Once in his outdoor studio, the artist sets to work, prepping the fabric, placing it over the gravestones, and, using an oil or wax crayon, impulsively adorning the canvas with his subjects’ engraved in memoria. In piquant counterpoint to the 80s graffiti art practiced by his friends Jean-Michel Basquiat and Keith Haring, the artist does not leave a mark behind, but ather leaves with it.
Each brushstroke is a life, as Scott says. At times, one subject’s inscription will be repeated on a single canvas; other times, an inscription will be placed on a canvas in an impulsive collage of diverse personalities’ names, in varied colors and textures, producing a palimpsest for the viewer to explore and decipher.
Scott’s aesthetic choices convey the impulsive immediacy, directness and impact of Abstract Expressionism. As the gallerist Patrick Fox observes, Scott is the first artist to conjoin the prima materia of Pop Art—celebrity, notoriety and glamour—with the subterranean, unconscious rumblings of Abstract Expressionism. As the singer Patti Smith reminds us, “We are all Pollock’s children.” And we might add, Andy’s.
Through his singular process and uncanny work, Scott engages in a kind of ontological alchemy. The grave no longer marks the end, but the beginning of a new journey for his starry subjects. In the enchanted realm of Scott’s paintings, the dead come to glorious life, galvanized into celestial dancing partners with others from the necropolitan galaxy— Dancing with the Stars, you might say.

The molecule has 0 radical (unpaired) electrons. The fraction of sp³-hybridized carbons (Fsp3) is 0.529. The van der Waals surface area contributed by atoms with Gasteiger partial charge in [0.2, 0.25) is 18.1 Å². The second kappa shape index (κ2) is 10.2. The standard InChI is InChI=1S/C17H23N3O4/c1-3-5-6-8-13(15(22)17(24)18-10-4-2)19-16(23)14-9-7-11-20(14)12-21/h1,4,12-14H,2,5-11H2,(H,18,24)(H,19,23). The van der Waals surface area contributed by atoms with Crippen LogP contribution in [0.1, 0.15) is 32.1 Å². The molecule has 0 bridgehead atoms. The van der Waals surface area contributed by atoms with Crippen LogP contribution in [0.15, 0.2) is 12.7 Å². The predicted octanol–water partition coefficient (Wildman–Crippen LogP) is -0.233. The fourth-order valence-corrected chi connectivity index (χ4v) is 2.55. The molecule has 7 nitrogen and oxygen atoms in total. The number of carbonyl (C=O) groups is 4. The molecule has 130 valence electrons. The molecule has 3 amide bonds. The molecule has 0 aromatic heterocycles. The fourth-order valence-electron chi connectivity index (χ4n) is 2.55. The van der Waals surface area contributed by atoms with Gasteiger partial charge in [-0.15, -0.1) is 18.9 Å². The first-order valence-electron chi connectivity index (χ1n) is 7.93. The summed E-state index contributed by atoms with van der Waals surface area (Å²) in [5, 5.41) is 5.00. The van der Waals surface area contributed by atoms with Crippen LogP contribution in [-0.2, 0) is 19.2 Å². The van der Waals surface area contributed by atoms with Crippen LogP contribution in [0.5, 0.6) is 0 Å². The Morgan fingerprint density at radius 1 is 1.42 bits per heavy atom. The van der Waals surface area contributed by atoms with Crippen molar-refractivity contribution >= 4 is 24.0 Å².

Scott’s first grave rubbing was of Florence Ballard (1943-1976), one of the original Supremes of Motown legend, who received Scott at her resting place at Detroit Memorial Park Cemetery in Warren, Michigan. Ever since, Scott has identified his school as “The Dead Supreme.”
When Cookie Mueller, the art critic, muse and downtown doyenne, saw the resulting artwork, she convinced Scott that he had found his métier. Rene Ricard, the art world avatar, gave Scott another piece of advice: “A painting should be a beautiful, entertaining thing to put on the wall.”
“My work has nothing to do with death,” Scott is quick to remind us. “It’s not morbid: it’s a celebration of life.” He adds, “I’m not about looking back, or even looking forward. I don’t have time for that. I’m all about right now.” And right now just happens to be the very moment we encounter Scott’s paintings.